Obtaining a Code Compliance Certificate
By Sacha Peterson
Whether buying, building, or selling a property it is extremely important to understand the requirements around a Code Compliance Certificate (CCC).
What is a code compliance Certificate?
A CCC is a certificate issued by Council to confirm that the building work complies with the Building Consent and Building Code.
What can go wrong if I don’t have one?
Lack of a CCC may reduce the value of the property or your ability to sell. You may also have trouble obtaining bank lending or arranging insurance. The case study below outlines what can potentially go wrong for those who do not obtain a code of compliance prior to entering a sales agreement.
Lisa and James:
Lisa and James decided it was time to sell their home and make the big move overseas. All they needed was a keen buyer. Lisa and James were in luck as the neighbour had heard they wanted to sell and put an offer forward.
The only problem was that the house did not have a Code Compliance Certificate. Lisa and James asked their builder friend, Steve to come and check their house to see if they would have any issues. Steve said the property appeared to be structurally sound and that they shouldn’t have a problem with getting the Code Compliance Certificate from Council.
Lisa and James were eager to get the deal done, so they agreed with their neighbour that they would sign an agreement conditional on Lisa and James obtaining the Code Compliance Certificate. If Lisa and James were not able to provide a copy of the Code Compliance Certificate to their neighbour within 20 working days from the date of the agreement, their neighbour could cancel the agreement. Lisa and James thought 20 working days would give them plenty of time to get the paper work into Council and receive a copy of the Code Compliance Certificate. They decided to give notice to their employers, book their flights and arrange a temporary rental. They were so excited to start their big adventure overseas.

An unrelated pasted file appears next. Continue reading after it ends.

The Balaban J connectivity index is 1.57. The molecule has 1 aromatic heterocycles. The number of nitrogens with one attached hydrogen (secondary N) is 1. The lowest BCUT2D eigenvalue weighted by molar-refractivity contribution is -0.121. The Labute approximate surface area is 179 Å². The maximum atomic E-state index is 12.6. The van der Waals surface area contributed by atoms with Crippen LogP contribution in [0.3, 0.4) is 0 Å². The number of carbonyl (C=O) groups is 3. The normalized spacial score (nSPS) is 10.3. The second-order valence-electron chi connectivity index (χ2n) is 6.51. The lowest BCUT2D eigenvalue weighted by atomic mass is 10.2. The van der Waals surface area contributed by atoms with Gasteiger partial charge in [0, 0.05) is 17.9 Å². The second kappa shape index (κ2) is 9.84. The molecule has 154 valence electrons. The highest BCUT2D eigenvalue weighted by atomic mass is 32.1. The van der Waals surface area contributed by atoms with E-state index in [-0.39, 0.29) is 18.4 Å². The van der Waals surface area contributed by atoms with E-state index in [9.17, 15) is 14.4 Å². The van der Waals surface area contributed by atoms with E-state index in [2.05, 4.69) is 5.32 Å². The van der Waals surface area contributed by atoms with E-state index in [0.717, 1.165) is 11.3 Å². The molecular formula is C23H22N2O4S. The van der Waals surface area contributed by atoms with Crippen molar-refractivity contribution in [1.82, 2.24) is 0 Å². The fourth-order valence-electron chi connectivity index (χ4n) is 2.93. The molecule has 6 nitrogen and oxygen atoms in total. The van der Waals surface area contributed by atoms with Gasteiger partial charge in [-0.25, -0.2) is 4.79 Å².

Lisa and James had the house inspected by Council and were completely shocked to hear that the house failed the inspection. Council stated that there were a number of issues with the building that needed to be fixed and required copies of paper work from the contracts when the property was constructed.
Lisa and James urgently contacted a builder to come to the property and provide them with a quote and an estimated completion date for the works. Much to their surprise the quote was for almost $10,000.00 and the work would take approximately 3 months considering the weather and public holidays. Panic began to set in as Lisa and James realised that they are now more than likely going to lose the sale. There was also the problem of their jobs, flights and new rental.
Lisa and James could have avoided this situation if they had checked that the property records and obtained legal advice before entering to an agreement.
If you are unsure about whether your property meets council requirements and has the required documentation, then it may be beneficial to seek legal advice from one of our property experts before entering a sales agreement.